Facebook's attempt to open all possible avenues for advertising is part of a push to monetize its popularity after a record-breaking initial public offering valued the company at more than $100 billion. More than a year after its IPO, Facebook recently passed the $100 billion level in market capitalization, after its quarterly earnings report showed strong gains in mobile advertising revenue and investors pushed the stock higher.

Facebook shares gained 1.8 percent to $41.28 Thursday, a record closing high that again pushed the company's market cap north of $100 billion.

SV150 market report: Silicon Valley stocks gain, but PC industry under more pressure

Wall Street continued to claw back from Tuesday's big losses on Thursday, as the federal government greatly raised its calculation of economic growth in the spring quarter, from 1.7 percent to 2.5 percent. Tech stocks took center stage: While the Dow Jones and Standard & Poor's 500 clocked in with slight gains, the tech-heavy Nasdaq easily outpaced them with a 0.8 percent gain, and the SV150 wasn't far behind with a 0.5 percent increase.

One sector that held back gains was personal computers, as an already dim view of the market for PCs grew even darker. After earlier projecting that PC shipments would fall 7.8 percent in 2013, analysis firm IDC said Thursday that the industry will contract by 9.7 percent this year as even emerging economies -- especially China -- move more to mobile devices such as smartphones and tablets. The report continues a depressing trend for the PC industry, which declined 11 percent year-over-year last quarter as Hewlett-Packard (HPQ) lost its title as world's largest PC manufacturer to China's Lenovo. HP suffered at the hands of investors Thursday, dropping 0.4 percent to $22.52, but semiconductor companies firmly planted in the PC industry had a worse day: Intel (INTC) declined 1 percent to $22.06 and Advanced Micro Devices fell 1.2 percent to $3.38.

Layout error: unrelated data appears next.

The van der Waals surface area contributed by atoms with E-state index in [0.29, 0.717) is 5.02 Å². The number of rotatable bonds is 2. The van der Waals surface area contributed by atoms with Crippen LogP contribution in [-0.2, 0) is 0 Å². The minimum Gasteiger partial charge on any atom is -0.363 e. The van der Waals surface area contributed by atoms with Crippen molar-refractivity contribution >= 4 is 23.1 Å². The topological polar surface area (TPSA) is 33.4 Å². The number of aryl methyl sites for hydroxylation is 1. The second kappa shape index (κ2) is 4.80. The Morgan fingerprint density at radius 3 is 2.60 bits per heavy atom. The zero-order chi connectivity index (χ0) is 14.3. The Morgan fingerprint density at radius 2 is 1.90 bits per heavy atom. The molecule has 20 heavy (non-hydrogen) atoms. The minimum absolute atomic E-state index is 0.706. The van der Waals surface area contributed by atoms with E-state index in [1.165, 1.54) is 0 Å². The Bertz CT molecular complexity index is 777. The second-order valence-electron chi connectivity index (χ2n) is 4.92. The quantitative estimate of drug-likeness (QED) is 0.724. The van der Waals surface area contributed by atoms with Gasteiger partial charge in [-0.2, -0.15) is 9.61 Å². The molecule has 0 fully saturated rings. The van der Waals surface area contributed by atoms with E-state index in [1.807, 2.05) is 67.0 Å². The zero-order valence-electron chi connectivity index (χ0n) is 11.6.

Elsewhere, gains were common. Mountain View search giant Google (GOOG) gained 0.8 percent to $855.43 despite losing an important Android executive, reportedly after Google cofounder Sergey Brin began dating a Google worker with whom Hugo Barra had been involved. Yelp gained 4.1 percent to $53.80, Apple (AAPL) experienced a slight gain of 0.2 percent to $491.70, and Netflix (NFLX) increased 1.6 percent to $287.85 after signing a new lease for space in Los Gatos after a confrontational process to build the complex.

After the bell, San Francisco cloud software company Salesforce announced that it earned 12 cents a share on revenues of $957.1 million in its most recent quarter, both representing large year-over-year gains and beating analysts' forecasts. After gaining 2 percent to $43.65 in regular trading, shares shot up to more than $47 in late trading, challenging the company's 52-week high of $47.58.

Up: Yelp, SolarCity, Salesforce, Facebook, Electronic Arts (ERTS), Netflix, Symantec, Pandora, VMware, Applied Materials, eBay (EBAY), Zynga, LinkedIn, Adobe (ADBE), Google, Gilead, SunPower (SPWRA), Yahoo

Down: AMD, Intel, Juniper, HP, Tesla, Nvidia

The SV150 index of Silicon Valley's largest tech companies: up 6.49, or 0.51 percent, to 1,290

The tech-heavy Nasdaq composite index: Up 26.95, or 0.75 percent, to 3,620.3

The blue chip Dow Jones industrial average: Up 16.44, or 0.11 percent, to 14,840.95

And the widely-watched Standard & Poor's 500 index: Up 3.21, or 0.2 percent, to 1,638.17

Check in weekday afternoons for the 60-Second Business Break, a summary of news from Mercury News staff writers, The Associated Press, Bloomberg News and other wire services. Contact Jeremy C. Owens at 408-920-5876; follow him at Twitter.com/jowens510.